The neighbourhoods of Isla, the colonias, have a vibrant atmosphere with a chaotic mix of residential and commercial, much like the small towns in Europe. 

They are lively and lived-in. New visitors occasionally remark that they see extensive poverty. We see diversity. We see hard-working neighbours and friends who live where they work, and work where they live.

Tiny tienda on Juarez Avenue
On Isla Mujeres the tiny store-front businesses intermingle with modest living spaces. In the street just south of our casa there is a myriad of small houses and apartments interspersed with a variety of establishments. The majority of the proprietors live behind or above their business. Within a few blocks we can get our golf cart repaired, purchase a gift for a child, visit the veterinarian with a pet, get our laundry washed, or documents photocopied.

Lawrie at Orlando's Golf Cart Repairs

There are two dental offices just a few blocks south of us. One is situated on an upper floor of a house, and in front of the car repair business. The other is tucked behind the air conditioning and appliance repair shop. Our favourite upholsterer is located between two houses near one of the island’s animal shelters.

If we are hungry or thirsty there are several little tiendas selling sodas, eggs, bread or snacks. Our preferred tienda carries a good selection of fruits, vegetables and freshly squeezed juices. A tortilla factory operates six days a week scenting the air with the delicious smell of freshly-baked corn tortillas. When they close for the day, an evenings-only restaurant sets up in front selling tasty food to their neighbours. Two nearby stores sell cold beer to compliment the evening meal.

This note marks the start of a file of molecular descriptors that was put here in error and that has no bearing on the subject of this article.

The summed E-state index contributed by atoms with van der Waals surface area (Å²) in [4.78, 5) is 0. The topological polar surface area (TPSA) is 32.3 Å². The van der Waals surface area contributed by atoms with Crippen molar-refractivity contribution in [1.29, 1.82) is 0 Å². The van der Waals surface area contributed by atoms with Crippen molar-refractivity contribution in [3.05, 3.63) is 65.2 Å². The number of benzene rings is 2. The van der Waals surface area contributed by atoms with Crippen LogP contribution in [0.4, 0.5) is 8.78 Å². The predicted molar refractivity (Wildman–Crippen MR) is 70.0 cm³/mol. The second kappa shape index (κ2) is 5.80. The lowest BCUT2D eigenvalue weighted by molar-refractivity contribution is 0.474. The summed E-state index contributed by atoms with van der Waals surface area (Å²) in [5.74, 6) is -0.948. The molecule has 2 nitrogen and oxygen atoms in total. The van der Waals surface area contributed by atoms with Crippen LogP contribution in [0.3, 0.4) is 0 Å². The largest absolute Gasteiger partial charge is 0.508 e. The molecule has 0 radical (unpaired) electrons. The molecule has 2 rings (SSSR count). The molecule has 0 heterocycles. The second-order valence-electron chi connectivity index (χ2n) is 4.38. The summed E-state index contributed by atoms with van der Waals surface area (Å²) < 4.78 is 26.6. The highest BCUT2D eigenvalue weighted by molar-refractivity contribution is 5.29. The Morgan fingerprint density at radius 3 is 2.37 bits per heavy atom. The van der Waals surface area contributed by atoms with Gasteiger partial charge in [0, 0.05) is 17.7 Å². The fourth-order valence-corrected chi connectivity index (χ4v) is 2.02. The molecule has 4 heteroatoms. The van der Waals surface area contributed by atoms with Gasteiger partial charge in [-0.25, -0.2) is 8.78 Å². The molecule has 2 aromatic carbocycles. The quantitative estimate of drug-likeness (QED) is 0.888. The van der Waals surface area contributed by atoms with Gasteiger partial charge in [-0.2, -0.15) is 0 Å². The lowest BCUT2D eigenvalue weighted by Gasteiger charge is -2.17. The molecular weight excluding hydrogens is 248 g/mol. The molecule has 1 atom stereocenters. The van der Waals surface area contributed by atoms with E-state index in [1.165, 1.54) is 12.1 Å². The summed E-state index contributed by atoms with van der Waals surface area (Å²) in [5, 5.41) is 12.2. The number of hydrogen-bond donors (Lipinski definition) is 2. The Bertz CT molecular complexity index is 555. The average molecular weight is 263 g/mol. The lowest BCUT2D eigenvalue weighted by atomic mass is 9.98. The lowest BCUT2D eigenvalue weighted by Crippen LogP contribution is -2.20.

The guys having their morning get-together
Scattered in amongst the businesses are the long-time residents; living and working their entire lives on Isla. Every morning a group of seven or eight people from adjacent dwellings gather on one large street-side verandah, to share a sociable cup of coffee and the local gossip. 

Another man walks two blocks south to buy his morning newspaper, returning to sit outside his front door while he carefully reads each page. In the evenings, when the sun has shifted behind the buildings another long-time resident sits on his shady patio waving at passersby, and shouting pleasant greetings.

Vibrant colour combinations are common.
Every home on the island is unique, whether it is an expensive house or a humble dwelling. 

Cookie-cutter neighbourhoods are virtually unknown with the exception of a new development of beautiful high-end homes at the southern end of the island. 

Typically the colonias are an unruly mix of brightly coloured buildings and unfinished houses, varying from simple huts to three-storied residence. 


Until recently a mortgage in Mexico was almost impossible to obtain. 

Even now with an increase in the availability of bank mortgages the interest rates are astronomical compared to the three percent that a Canadian or American would pay in their own countries. Consequently buildings are finished when, and if, the owners have a few dollars to spend.

We love the chaos, the colour, the vibrant feeling of lived-in neighbourhoods. It’s what makes Mexico so interesting.

Hasta Luego 
Lynda & Lawrie


Treasure Isla
Have you got yours yet?



$2.99 USD on Amazon


Treasure Isla is a humorous Caribbean adventure set on Isla Mujeres, a tiny island off the eastern coast of Mexico. Two twenty-something women find themselves in possession of a seemingly authentic treasure map, which leads them on a chaotic search for buried treasure while navigating the dangers of too much tequila, disreputable men, and a killer. And there is a dog, a lovable rescue-mutt.